Volunteers of the newly formed "Peace Brigade" march in a demonstration in Sadr City, Baghdad, Iraq, on June 21, 2014.
Volunteers of the newly formed "Peace Brigade" march in a demonstration in Sadr City, Baghdad, Iraq, on June 21, 2014. // Karim Kadim/AP

How Nonviolent Action Could Thwart ISIL’s Advance in Iraq

In Moises Naim’s wonderfully provocative article, he argues that “today’s wars are fought by soldiers impersonating civilians” and that the advances of the militant group ISIL in Iraq confirms that that al-Qaida has emerged over the past few decades as the “most influential kind of NGO.” In other words, uncivil society is on the rise.  

Naim is absolutely right that governments are outsourcing repression, targeting domestic challengers by supporting and wielding non-traditional armed elements like the colectivos in Venezuela, the Basij in Iran and thugs on camels in Hosni Mubarak’s Egypt. But Naim fails to point out that the reason governments are delegating repression to GONGOs, Government-Organized Non-Governmental Organizations, is because organized civil resistance has proven to be such a powerful force — twice as effective as armed resistance, in fact — in removing incumbent regimes willing to use brutal violence to stay in power. 

Disciplined non-violent movements, when confronted with regular security forces, also have proven adept at prompting defections within the security force ranks. And soldiers who disobey orders to shoot at unarmed protestors are a dictator’s worst nightmare. So it is useful for regimes to diversify the ranks of their hired heavies.   

To be sure, agent provocateurs and regime-backed thugs are serious challenges to popular movements and to authentic “civil” society elements committed to advancing social and political change via active, non-violent means. But this does not mean that their violence is decisive.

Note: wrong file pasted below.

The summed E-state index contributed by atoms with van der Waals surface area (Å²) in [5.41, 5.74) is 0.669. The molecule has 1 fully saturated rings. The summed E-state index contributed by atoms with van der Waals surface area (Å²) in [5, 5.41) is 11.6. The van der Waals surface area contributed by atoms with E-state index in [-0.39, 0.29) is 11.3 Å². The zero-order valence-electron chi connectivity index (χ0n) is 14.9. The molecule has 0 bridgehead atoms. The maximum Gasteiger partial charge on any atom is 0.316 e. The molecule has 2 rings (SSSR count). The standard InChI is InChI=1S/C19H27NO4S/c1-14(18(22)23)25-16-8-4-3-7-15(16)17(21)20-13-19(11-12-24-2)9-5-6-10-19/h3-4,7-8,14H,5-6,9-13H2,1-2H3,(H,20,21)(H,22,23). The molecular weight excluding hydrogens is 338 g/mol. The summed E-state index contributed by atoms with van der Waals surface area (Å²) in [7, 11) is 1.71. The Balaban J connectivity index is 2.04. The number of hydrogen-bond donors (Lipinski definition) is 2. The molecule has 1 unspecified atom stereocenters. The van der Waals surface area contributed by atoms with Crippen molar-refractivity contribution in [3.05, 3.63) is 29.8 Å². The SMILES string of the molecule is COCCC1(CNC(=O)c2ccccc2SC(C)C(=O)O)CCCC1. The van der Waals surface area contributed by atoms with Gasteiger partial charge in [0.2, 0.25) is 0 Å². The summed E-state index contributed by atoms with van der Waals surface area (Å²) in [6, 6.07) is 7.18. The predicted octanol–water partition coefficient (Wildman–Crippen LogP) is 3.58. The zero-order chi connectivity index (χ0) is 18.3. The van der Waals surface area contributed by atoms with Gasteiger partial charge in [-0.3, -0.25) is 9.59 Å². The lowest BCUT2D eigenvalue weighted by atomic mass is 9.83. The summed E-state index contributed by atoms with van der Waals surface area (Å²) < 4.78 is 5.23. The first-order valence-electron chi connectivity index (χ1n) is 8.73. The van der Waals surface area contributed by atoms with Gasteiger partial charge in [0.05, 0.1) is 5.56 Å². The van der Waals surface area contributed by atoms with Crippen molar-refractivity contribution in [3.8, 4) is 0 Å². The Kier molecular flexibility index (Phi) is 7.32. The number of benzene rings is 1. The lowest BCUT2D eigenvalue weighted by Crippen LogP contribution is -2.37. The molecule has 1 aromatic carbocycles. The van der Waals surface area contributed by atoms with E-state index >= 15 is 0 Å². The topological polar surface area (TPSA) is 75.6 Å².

More than 90 percent of historical non-violent movements have faced various types of regime repression. Yet 53 percent of non-violent movements overall have succeeded, compared to a paltry 26 percent of armed campaigns. Unarmed uprisings defeated unsavory opponents like Mubarak as well as Pahlavi in Iran, Pinochet in Chile, Nimeiri in Sudan, Marcos in the Philippines, Suharto in Indonesia, Milosevic in Serbia, Ben Ali in Tunisia and Yanukovic in Ukraine by involving diverse groups in society in organized acts of civil disobedience and non-cooperation that severed the dictator and his henchmen from their sources of political, economic and even military power. 

Not only have non-violent movements dislodged repressive regimes,  they have also tended to usher in more democratic, peaceful societies that tend to last longer than democracies that occur through top-down transitions or armed insurrections. Now that is influence.     

Against ISIL, the Islamic State of Syria and the Levant, it is unlikely that civil resistance could ever achieve a total victory. But organized non-violent defiance and non-cooperation could be a complicating factor for terrorist elements seeking to control territory in Iraq, Syria and beyond. Given ISIL’s predilection for public beheadings and crucifixions, mass street demonstrations or other tactics that concentrate people in public spaces hardly make sense. Such confrontations would just get lots of people killed.